Golden Gate Park

Golden Gate Park Travel Blog

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Golden Gate Park stretches from Ocean Beach to Stanyan Street. It is larger than New York's Central Park, once consisted of sand dunes, is now covered with more than one million trees and is bison-friendly, and was deeded to the people in 1870 out of the prescient notion that San Franciscans would one day feel overcrowded.

Victoria and I also took time to visit the Japanese Tea Garden. Begun by an Australian in 1894, this intricate complex of paths, ponds and a teahouse features native Japanese and Chinese plants. Also hidden throughout its five acres are beautiful sculptures and bridges. Makato Hagiwara, a Japanese gardener whose family took over the garden from 1895 to 1942, also invented the fortune cookie. The garden is located just east of Stow Lake, between JFK and Martin Luther King Jr. drives.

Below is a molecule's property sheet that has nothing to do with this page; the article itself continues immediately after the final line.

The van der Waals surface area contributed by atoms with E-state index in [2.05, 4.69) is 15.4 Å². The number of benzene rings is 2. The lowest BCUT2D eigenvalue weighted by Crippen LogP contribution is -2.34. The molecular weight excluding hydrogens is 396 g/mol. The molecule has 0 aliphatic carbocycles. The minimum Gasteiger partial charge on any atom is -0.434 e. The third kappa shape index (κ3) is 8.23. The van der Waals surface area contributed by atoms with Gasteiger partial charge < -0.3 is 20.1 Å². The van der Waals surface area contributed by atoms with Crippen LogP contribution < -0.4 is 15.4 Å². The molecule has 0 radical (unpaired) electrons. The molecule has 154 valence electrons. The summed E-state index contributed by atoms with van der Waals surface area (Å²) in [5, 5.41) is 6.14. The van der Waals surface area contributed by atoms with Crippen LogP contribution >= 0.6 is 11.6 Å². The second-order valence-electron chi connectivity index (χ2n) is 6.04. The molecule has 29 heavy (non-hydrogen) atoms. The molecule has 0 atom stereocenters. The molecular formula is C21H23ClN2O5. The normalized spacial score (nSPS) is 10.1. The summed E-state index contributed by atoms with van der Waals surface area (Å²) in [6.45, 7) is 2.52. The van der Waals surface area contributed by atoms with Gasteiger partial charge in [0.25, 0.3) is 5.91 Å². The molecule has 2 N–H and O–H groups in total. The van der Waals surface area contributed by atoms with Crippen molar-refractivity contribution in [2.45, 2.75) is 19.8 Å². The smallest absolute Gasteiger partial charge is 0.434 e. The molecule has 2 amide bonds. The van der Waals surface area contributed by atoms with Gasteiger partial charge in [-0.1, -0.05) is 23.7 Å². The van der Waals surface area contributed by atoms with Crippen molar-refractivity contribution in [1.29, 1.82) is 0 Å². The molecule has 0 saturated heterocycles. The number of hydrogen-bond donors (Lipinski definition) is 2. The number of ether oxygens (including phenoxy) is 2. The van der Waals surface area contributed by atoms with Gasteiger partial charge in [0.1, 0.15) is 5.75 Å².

After the Tea Garden, we went towards the beach and stopped at the Windmills and the Queen Wilhelmina Tulip Garden. Two historic windmills sit at the west end of the park. The Dutch (North) Windmill was completed in 1902. The Murphy (South) Windmill was built in 1905 and was the largest windmill of its kind in the world. Both fell into disrepair, but only the north windmill was repaired in 1980, when the adjacent tulip garden was also planted.
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Golden Gate Park
photo by: pinkpeardrops
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